“I’m wondering what I should have my children learn during what’s left of the summer. One of them really struggled last year. Just how important is that though? Clearly their priority is to take the summer off.”
This is actually excellent timing to begin planning for the summer. Your question can really be split into two separate but overlapping issues: a) “What should I have my children do this summer that would be useful for them academically,” and, b)”How do I break the news to them?” Though the second question is important, we will leave that to you to answer believing that it will be significantly easier to convince someone of something once you believe it yourself.
As always, to make most efficient use of everyone’s time, the first step is to find out what exactly your children need. The one not struggling may enjoy enrichment activities, but let’s concentrate on the other one since the result of not dealing with the struggling can have far more negative consequences than not providing enrichment. Did your struggling child do well in a specific area of study the first grading period and then seem to decline as the year continued? This is most likely a student that was slightly behind last year and the first grading period of review was just what was needed, but then the pace picked up too quickly to keep up. For these students three summer months out of school is just too long. They need some review of last year and even some pre-teaching of next year’s concepts to make them stronger students in the fall, which may just give them the boost they need into the spring as well.
If your child is inconsistent, then figuring out exactly what is needed is definitely in order. Your child’s teacher may be able to pinpoint for you exactly what is missing and what would help to be a successful student next year. Most importantly, do not assume there isn’t anything you can do – it is possible to fill in the missing academic “holes.”
There is one thing for sure, if your child struggles this year and you don’t get help this summer, the problem will build on itself and get much worse. Anxiety and self-doubt become slowly ingrained into an, “Obviously I’m dumb” outlook which in turn impedes taking advantage of help given to fill in the now wider gaps. This is not meant to scare you, merely to point out that, simply put, kids who struggle in school often get tons of evidence that they are indeed dumb even though in reality they are far from it. Even when teachers and parents are positive and encouraging, these kids just have to look around the room and know there’s something missing from their ability to learn. Whether one specific subject or learning in school in general, all kids deserve the best opportunities for academic success and strong self-esteem they are capable of getting.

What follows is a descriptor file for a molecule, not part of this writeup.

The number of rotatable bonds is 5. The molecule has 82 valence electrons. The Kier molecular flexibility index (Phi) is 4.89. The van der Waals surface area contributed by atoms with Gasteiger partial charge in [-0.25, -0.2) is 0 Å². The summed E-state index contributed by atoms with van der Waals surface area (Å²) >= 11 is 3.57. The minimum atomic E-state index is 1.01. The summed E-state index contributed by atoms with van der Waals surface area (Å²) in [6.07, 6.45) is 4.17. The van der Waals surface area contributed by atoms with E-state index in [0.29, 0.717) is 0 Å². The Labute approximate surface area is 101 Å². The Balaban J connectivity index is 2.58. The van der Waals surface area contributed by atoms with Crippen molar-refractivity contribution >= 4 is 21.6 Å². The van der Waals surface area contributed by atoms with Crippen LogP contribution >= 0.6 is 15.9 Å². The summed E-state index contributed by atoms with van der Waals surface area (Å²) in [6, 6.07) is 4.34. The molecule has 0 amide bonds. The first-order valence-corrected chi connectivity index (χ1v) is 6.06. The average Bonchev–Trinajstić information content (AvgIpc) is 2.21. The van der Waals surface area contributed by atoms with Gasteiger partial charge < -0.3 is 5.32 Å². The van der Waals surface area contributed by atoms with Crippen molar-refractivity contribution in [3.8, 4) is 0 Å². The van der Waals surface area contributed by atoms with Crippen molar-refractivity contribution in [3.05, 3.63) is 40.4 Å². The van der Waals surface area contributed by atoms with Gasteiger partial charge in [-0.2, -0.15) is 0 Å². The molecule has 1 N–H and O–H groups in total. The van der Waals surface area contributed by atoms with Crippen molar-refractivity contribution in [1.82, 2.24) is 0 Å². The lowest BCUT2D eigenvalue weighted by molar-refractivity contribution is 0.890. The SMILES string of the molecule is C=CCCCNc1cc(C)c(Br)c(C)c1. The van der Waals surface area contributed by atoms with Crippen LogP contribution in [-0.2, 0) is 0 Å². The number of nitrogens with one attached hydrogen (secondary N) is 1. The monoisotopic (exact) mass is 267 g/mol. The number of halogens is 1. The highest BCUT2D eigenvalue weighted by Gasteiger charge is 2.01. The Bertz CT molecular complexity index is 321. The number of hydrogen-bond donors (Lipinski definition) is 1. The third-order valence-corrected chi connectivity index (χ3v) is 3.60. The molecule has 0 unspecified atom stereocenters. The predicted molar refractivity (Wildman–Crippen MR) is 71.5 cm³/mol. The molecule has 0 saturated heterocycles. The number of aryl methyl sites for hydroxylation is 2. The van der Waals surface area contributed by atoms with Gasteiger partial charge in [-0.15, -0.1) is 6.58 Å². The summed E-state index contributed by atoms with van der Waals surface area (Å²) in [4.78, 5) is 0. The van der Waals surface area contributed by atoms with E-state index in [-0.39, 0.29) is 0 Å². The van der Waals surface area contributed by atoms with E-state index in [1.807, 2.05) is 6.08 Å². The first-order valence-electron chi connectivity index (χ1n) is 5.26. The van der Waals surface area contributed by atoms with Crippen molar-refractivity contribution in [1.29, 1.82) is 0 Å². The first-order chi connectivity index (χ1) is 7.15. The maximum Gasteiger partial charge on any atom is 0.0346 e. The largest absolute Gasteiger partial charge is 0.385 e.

So, yes you definitely should provide educational opportunities for your children this summer, the specifics of which is now your homework to discover in terms of first, what is needed and second, what is available. As far as your children’s perspectives go, you may not get away with re-framing some form of studying this summer as an “exciting learning opportunity,” but learning that sometimes you must to do some things even if you don’t want to, is a valuable lesson which further prepares them today for success tomorrow.
Call us for professional help determining exactly what each of your kids can benefit from experiencing this summer to optimize learning and minimize frustration this fall.